Asian Stock Markets' Drop Presents Buying Opportunity

Discussion in 'Wall St. News' started by S2007S, Mar 4, 2007.

  1. S2007S


    Not even a week into the sell off and there talking about Buying Opportunities. Find it amazing how quick they yell out that its time to buy, I would give this sell off time to work itself out. Anything could happen. Why take a risk.

    Asian Stock Markets' Drop Presents Buying Opportunity (Update1)

    By Darren Boey

    March 5 (Bloomberg) -- Asian stock strategists are calling for investors to buy shares after last week's rout, which wiped out more than $300 billion of the region's market value, because the losses are unlikely to be sustained.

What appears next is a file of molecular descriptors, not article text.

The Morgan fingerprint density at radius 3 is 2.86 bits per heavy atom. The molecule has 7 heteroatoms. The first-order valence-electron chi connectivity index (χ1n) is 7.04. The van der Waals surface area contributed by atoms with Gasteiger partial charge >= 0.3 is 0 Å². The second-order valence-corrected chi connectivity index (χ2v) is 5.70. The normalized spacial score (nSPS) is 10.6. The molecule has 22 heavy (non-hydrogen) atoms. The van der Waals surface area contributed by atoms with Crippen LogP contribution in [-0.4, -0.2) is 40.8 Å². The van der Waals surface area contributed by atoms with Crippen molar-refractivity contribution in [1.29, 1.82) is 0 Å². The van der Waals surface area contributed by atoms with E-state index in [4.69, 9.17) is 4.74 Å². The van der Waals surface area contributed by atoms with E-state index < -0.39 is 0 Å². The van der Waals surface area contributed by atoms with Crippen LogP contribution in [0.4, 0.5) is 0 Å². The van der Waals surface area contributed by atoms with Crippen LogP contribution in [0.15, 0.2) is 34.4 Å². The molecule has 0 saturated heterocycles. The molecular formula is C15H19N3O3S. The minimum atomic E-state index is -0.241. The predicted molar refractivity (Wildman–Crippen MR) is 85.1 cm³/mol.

The Morgan Stanley Capital International Asia Pacific Index last week tumbled 3.5 percent, the most since July, sparked by the biggest plunge in Chinese stocks in a decade. The index's slide from a record high was exacerbated by U.S. government reports that suggested the world's largest economy is slowing.

    ``We haven't changed our positions,'' said Mark Jolley, Deutsche Bank AG's chief Asian strategist, based in Hong Kong. ``We expected a pullback in February and March. We consider any market correction as a buying opportunity.''

    Asia kicked off a global slide as the Shanghai and Shenzhen 300 Index in China, the world's fourth-largest economy, tumbled 9.2 percent on Feb. 27. MSCI's Asia Pacific Index fell 0.8 percent at 9:25 a.m. in Tokyo, headed for its lowest close since Jan. 31.